Fourth graders in Mrs. Weinkle’s class recently presented projects representing their learning from a science unit on Sustainability. The study included investigating deforestation, single-use plastic consumption and landfills, water pollution, soil contamination, and air pollution. Students selected one of the aforementioned areas to research further. From there, they selected a category that inspired them most: innovator, engineer, or changemaker (or a mix of two or three). Finally, they created a project based on being an innovator, engineer or changemaker along with a presentation that included the sustainability-related problem they wanted to solve, the solution they planned, a prototype if applicable, and a visual representation of their ideas.
Students Mari E. and Liora P. researched deforestation. “Deforestation is where people are thinning out forests or when people are removing land. This means they are taking away animal’s habitats,” Liora explained. They made a model of a museum that would educate people on the problems associated with deforestation along with tips for decreasing global warming. “The museum should be on the border of a city,” Mari suggested. Instead of a gift shop the museum would have an area to buy a tree to plant, or to be planted by museum staff in honor/recognition of someone.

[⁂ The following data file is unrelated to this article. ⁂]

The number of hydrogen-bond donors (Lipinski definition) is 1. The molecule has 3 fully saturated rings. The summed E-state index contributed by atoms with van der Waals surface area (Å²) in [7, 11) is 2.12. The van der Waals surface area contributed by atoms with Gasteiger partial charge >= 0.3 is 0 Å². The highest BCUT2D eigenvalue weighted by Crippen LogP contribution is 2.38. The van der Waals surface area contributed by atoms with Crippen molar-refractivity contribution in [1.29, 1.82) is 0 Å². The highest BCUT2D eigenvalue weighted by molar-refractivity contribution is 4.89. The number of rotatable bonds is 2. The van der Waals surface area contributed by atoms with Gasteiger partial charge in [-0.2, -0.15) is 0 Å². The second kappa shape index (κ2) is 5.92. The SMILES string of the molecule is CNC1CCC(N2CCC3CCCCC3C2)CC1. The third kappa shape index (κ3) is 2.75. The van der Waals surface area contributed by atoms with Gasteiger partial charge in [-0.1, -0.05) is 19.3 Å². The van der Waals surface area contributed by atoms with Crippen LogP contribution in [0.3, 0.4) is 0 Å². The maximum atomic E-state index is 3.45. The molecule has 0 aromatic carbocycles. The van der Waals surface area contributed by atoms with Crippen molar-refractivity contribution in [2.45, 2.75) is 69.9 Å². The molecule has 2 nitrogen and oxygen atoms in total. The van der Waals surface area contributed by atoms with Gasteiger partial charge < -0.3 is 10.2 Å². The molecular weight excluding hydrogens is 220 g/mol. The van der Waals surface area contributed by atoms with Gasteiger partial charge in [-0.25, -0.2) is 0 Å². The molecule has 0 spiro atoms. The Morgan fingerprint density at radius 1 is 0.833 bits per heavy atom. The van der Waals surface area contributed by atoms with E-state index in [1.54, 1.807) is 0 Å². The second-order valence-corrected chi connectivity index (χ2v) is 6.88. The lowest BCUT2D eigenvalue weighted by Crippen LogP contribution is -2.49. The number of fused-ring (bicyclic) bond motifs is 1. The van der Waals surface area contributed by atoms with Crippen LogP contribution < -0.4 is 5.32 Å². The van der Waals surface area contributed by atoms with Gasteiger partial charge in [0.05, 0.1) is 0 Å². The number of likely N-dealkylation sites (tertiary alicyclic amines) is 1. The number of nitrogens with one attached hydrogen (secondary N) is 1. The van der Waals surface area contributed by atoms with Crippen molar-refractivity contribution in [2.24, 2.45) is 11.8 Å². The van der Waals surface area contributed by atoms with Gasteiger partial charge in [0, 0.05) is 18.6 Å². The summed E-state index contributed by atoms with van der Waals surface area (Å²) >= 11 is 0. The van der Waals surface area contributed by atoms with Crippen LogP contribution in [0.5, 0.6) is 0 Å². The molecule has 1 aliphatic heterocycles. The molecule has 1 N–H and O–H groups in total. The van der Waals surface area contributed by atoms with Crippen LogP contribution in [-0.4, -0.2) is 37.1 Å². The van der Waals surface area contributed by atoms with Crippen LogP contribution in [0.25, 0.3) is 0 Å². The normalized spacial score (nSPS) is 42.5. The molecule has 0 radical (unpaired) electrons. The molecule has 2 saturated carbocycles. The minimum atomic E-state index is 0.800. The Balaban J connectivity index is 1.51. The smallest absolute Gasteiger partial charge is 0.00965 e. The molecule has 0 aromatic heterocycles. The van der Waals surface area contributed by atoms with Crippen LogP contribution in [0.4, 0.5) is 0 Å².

Steele G. and Addy F. researched what happens when oil and plastic enter our waterways and oceans. They created a model of a machine they ideated to clean oil and plastics from water. “Most people say you just put soap in the ocean [to clean an oil spill] and it goes away,” Addy read from her project board. “Sorry to say they are very wrong. If you put soap in the ocean it takes it to the land, so the oil doesn’t just hit sea animals it also hits land animals.”
“Plastic pollution has a solution!” Steele exclaimed. “You can join or start a community clean up, you can go on walks around your neighborhood and pick up what you see. Try to convince people to stop throwing trash away to be recycled.”
The fourth grade sustainability unit is an example of project-based learning at Shorecrest. Students inquire, research, and display what they have learned with a project. "Project-based learning is focused on teaching by engaging students in investigation. Within this framework, students pursue solutions to nontrivial problems by asking and refining questions, debating ideas, making predictions, designing plans and/or experiments, collecting and analyzing data, drawing conclusions, communicating their ideas and findings to others, asking new questions, and creating artifacts (e.g., a model, a report, a videotape, or a computer program)." --Phyllis P. Blumenfeld and others, "Motivating Project-Based Learning: Sustaining the Doing, Supporting the Learning," Educational Psychologist magazine